This workshop showed some nice examples of good geography in the classroom. I particularly liked the section of the lesson where students picked out a place on a map for 'their' city, and had to give the reasons why they chose to place it there. They all were consistent on wanting to be near water and natural resources, which of course is the main reason why most cities in the world are where they are. It's good to get students thinking in real life situations like this. While it may be a simple classroom excercise, who knows, it could be memorable and enjoyable enough for some students to pursue careers as city planners or mapping experts. One never can tell just what will light a fire under a young mind, so giving interesting lessons like this on a regular basis can only do good.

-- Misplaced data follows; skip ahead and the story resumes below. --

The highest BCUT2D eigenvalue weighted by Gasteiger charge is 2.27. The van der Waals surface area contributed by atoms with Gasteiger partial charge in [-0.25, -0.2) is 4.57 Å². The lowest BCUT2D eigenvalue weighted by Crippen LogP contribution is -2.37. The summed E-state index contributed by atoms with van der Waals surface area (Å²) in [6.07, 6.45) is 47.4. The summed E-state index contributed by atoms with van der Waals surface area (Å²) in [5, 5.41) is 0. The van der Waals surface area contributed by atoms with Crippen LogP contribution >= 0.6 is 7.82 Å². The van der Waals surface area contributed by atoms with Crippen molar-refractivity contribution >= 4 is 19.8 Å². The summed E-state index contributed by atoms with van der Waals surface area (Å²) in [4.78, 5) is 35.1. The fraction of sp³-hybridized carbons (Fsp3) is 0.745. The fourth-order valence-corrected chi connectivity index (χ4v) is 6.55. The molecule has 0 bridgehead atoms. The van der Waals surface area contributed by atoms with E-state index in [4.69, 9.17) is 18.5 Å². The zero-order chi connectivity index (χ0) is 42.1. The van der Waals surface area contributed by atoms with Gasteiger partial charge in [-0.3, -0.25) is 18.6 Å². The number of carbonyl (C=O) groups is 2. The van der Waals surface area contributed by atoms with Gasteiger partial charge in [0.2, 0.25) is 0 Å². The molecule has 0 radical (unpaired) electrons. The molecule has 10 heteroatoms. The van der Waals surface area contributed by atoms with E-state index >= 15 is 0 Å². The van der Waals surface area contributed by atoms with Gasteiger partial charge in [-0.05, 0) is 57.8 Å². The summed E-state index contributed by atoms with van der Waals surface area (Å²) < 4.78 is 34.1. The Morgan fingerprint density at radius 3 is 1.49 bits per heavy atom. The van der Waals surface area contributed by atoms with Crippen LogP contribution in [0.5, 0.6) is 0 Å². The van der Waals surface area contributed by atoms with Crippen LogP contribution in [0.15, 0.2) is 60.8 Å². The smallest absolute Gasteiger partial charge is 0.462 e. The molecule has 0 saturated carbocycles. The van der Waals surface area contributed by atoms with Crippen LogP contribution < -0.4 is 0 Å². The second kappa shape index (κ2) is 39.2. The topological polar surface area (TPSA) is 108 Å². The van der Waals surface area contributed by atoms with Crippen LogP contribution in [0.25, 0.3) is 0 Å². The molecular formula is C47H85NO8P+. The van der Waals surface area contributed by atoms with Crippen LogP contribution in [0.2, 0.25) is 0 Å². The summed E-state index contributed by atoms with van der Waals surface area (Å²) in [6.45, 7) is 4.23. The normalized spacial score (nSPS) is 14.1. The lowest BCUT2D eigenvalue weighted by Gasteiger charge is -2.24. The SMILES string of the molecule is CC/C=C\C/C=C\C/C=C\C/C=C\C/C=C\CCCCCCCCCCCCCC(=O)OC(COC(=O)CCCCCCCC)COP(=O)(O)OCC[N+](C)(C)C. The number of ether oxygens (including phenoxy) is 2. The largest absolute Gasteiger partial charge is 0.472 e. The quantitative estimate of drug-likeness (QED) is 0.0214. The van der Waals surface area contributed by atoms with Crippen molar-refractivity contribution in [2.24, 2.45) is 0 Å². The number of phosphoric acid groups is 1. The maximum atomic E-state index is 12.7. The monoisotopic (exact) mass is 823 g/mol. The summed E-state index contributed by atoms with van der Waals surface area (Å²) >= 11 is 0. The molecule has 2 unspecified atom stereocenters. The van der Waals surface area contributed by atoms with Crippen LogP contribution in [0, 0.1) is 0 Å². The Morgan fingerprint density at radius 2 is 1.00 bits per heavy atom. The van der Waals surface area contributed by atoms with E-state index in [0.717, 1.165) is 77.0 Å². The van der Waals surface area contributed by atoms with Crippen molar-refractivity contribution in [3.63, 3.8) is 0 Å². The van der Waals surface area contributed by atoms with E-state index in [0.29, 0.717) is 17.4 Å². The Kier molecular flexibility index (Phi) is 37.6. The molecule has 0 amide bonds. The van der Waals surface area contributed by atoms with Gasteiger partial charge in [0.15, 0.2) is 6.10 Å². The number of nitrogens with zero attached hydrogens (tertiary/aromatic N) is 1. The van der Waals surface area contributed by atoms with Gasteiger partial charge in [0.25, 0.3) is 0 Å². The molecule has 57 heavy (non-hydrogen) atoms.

I think the students learned a lot in this lesson. Cities come about for a specific set of reasons, they aren't random. The students seemed to understand that a deep water port, or location on a river system is optimal. As for myself, I learned a bit about St. Petersburg. I always did wonder why it was established so far north. Now I know that it's location on the Baltic was a key factor, as was the drive and ingenuity of Peter the Great himself.
That brings me to another point. This workshop showed how geography can be an excellent accompanyment for a history lesson. To me, history and geography are practically inseparable. How interesting is an historical event without the reference of place? Not nearly as interesting once we know the where of it all. I think using maps and landscapes to teach history gets through to a lot more students than without them.
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Received on Mon Apr 21 09:02:41 2008